By “CJ” Szafir, Institute for Reforming Government
Ten years ago today, the Budget Repair Bill (aka Act 10) was signed into law, ushering in a new era of worker freedom in Wisconsin and transforming the policy and political landscape. Act 10, among other things, significantly restricted the ability for public unions to collectively bargain and increased pensions and healthcare contributions for public employees.
To mark the decade anniversary, here are 10 things about Act 10 you may have forgotten…
- Why: Then-Governor Scott Walker’s Democratic predecessor left him with a projected $3.6 billion budget shortfall, due to the expiration of federal stimulus dollars and an ongoing recession.
As Governor Walker explained in the Wall Street Journal last month, he had options to balance the budget – laying off more than 10,000 government employees, cutting billions from Medicaid, or raising taxes during a recession. Instead, he chose to cut state shared revenue while also giving local governments the tools they need to curb costs.
This likely prevented a pro-longed economic recession.
- Riots and protests: Over 100,000 people stormed Capitol Square in Madison to protest. At times, they turned dangerous. Words cannot do it justice – the videos from MacIver Institute do.
- The Senate was not easy. The Republican Senate caucus was dramatically different 10 years ago and less conservative as a whole. It was not a guarantee that Act 10 would have the votes. As Governor Walker said in a recent interview, per the Journal Sentinel:
“When I went in (the Assembly Republican caucus) and told them what we were going to do, it was like a scene out of ‘Braveheart.’ They wanted to lift me up on their shoulders and go out to battle,” Walker said in a recent interview. “When I went to the Senate caucus … it was like I had told them their puppy had died. A number of them were not keen on making that kind of dramatic change.”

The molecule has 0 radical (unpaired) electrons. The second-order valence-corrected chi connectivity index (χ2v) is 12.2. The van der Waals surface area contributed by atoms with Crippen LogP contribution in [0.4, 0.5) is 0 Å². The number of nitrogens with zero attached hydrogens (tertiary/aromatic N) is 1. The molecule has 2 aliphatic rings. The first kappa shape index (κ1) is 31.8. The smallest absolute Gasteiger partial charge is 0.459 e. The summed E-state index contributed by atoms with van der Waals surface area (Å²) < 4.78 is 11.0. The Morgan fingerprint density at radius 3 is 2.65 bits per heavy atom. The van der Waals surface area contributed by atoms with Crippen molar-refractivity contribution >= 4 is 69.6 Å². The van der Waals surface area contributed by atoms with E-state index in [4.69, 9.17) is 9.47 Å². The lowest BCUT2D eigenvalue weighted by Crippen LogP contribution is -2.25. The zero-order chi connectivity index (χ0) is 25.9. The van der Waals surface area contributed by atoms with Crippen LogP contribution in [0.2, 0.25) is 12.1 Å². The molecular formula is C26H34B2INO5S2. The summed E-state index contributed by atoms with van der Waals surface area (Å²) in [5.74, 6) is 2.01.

- Billions in savings for taxpayers: Since 2011, Act 10 has saved taxpayers over $13 billion, according to the MacIver Institute.
- The sky didn’t fall on public education. A study from the Wisconsin Institute for Law & Liberty, which I co-authored, showed that Act 10 had little or no impact on student-teacher ratios, the number of licensed teachers, school district spending on teacher salaries, and teacher experience. Especially as Wisconsin compared to other states that didn’t enact collective bargaining reform.
Further analysis by WILL showed that districts that embraced Act 10 actually had an uptick in math test scores.
- But the sky did fall on public unions. It turns out, if given the choice, there were many public employees who did not want to be a member of the union. As noted by Wisconsin Public Radio, the share of Wisconsin workers as part of the union dropped from 14.2% to 8.7% in the last decade.
Given that union dues fund the teachers’ unions, the decline in members has a ripple effect. For example, the Wisconsin Education Association Council (WEAC), before Act 10, had 17 lobbyists. Today, just two. WEAC even had to downsize its Madison offices by selling its headquarters.
- New teacher marketplace: Before Act 10, teachers were compensated according to archaic collective bargaining agreements based upon seniority. Now there is a whole new teacher marketplace, where districts are competing over the best teachers. Stanford University economic researcher Barbara Biasi highlighted in a study how districts in Wisconsin, such as Green Bay, are trying harder to recruit and retain teachers who are best at improving student learning.
- Less unions because of the union certification election: A lesser-known provision of Act 10 requires all unions to hold a certification election, each year, of their members. If a majority of members do not vote “yes,” then the union is de-certified. According to Will Flanders of the Wisconsin Institute for Law & Liberty, this has contributed to the number of unions in Wisconsin declining by a third.
- Act 10 is here to stay. If anyone wants to restore collective bargaining and allow
healthcare and pension contributions and costs to increase, they must do one of the following: allow local governments to increase property taxes or allow the state to increase taxes to spend more on state shared revenue. It must be one or the other.
- The importance of bold state policy reforms. Act 10 launched a national movement, ushering in similar worker freedom efforts in Michigan, Iowa, Indiana, and other states. In the courts, we saw the landmark Janus decision that prohibits forcing public sector employees from paying union dues. These reforms have all been durable, withstanding the inevitable shifting political landscape.
Policymakers would be wise to remember the impact of Act 10, how it has reverberated across the country, and think about what comes next.